• Learning the language is living by a schedule. You must purposely set a schedule to practice the language and live by that schedule. This is more than just going to “language school” each day for a few hours. It is what you do before and after that class that matters most! My schedule started in the morning with watching a Disney show in Spanish on the television. I did this because the content was for very little children so the words would be more on a beginner level. Even so, I still had a hard time understanding for many months! After watching the shows, I would go to the local butcher shop (it is 2 blocks from my house). I spent from around 9:30am to 1:00pm with them practicing my Spanish. It was awkward at first but they have grown to love us. I am thankful for that relationship. They closed shop at 1pm for siesta, so I went home, ate lunch, and then we went to language school. We usually arrived back home from language school around 5:00-5:30pm. I would then go to the local seminary and join in a few classes. This was from 7:00-10:00pm. My life was learning the language. Every day was different but each day involved talking and listening.

• Learning the language is a life-long process. I remarked earlier that we will always be learning the language. I meant it. Unfortunately, I will never get to the place of “all-knowing,” “completely fluent,” Spanish speaker. The truth is, I am still learning English, even though it is my natural language. I was reading a book in English, while on deputation, and came across a word I had never heard of before. I have spoken English for well over 33 years now and I still don’t know everything. I don’t think I will ever know everything about Spanish either. Learning the language is a life-long process.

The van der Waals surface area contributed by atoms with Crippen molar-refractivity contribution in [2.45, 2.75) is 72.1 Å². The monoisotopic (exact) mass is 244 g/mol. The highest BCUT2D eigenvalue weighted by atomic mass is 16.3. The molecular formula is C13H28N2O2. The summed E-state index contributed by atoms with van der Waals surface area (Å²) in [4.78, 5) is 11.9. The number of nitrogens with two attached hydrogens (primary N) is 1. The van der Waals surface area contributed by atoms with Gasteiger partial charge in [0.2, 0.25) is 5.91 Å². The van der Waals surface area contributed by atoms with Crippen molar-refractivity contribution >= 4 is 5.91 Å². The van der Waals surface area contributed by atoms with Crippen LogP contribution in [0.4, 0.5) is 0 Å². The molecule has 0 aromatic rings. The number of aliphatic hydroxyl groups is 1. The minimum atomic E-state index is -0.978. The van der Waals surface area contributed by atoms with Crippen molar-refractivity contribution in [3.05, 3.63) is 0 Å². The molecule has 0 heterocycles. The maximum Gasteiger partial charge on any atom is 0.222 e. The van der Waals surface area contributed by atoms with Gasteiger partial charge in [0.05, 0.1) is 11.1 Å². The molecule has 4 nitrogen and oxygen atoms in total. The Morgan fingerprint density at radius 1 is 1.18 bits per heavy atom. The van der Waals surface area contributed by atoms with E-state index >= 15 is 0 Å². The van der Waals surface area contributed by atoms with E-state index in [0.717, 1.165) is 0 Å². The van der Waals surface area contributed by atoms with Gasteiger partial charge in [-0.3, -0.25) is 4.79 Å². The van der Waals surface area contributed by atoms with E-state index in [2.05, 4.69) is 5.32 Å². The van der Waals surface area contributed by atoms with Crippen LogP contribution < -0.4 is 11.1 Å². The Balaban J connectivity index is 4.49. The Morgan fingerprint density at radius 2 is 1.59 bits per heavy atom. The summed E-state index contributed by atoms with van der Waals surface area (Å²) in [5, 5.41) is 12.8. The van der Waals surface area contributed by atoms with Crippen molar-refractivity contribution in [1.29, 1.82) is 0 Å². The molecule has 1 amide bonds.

There is much more that can be said. I am nowhere near the proficiency I would like to have. I still struggle trying to find the correct word. I still mis-conjugate a verb from time to time. I still walk away from a conversation not exactly sure what the other person just said. It happens, but it is happening less frequently. I close this article with two books I suggest every language learner should read. Language Acquisition Made Practical (LAMP) and Fluent in Three Months. Both books are great. LAMP is much more exhaustive and is not easy to find, but is worth the trouble of looking for it! Fluent in Three Months was written by a polyglot (a person who speaks multiple languages). He is an atheist, something as missionaries we obviously don’t agree with, but he sets forth good principles to learning another language (spoiler alert: you will not learn a language in 3 months unless it is your third or fourth language). They both teach some of the same principles, but the LAMP book will explain step by step how to learn a language. Lastly, learning a language is an adventure, so don’t take yourself too seriously and enjoy it!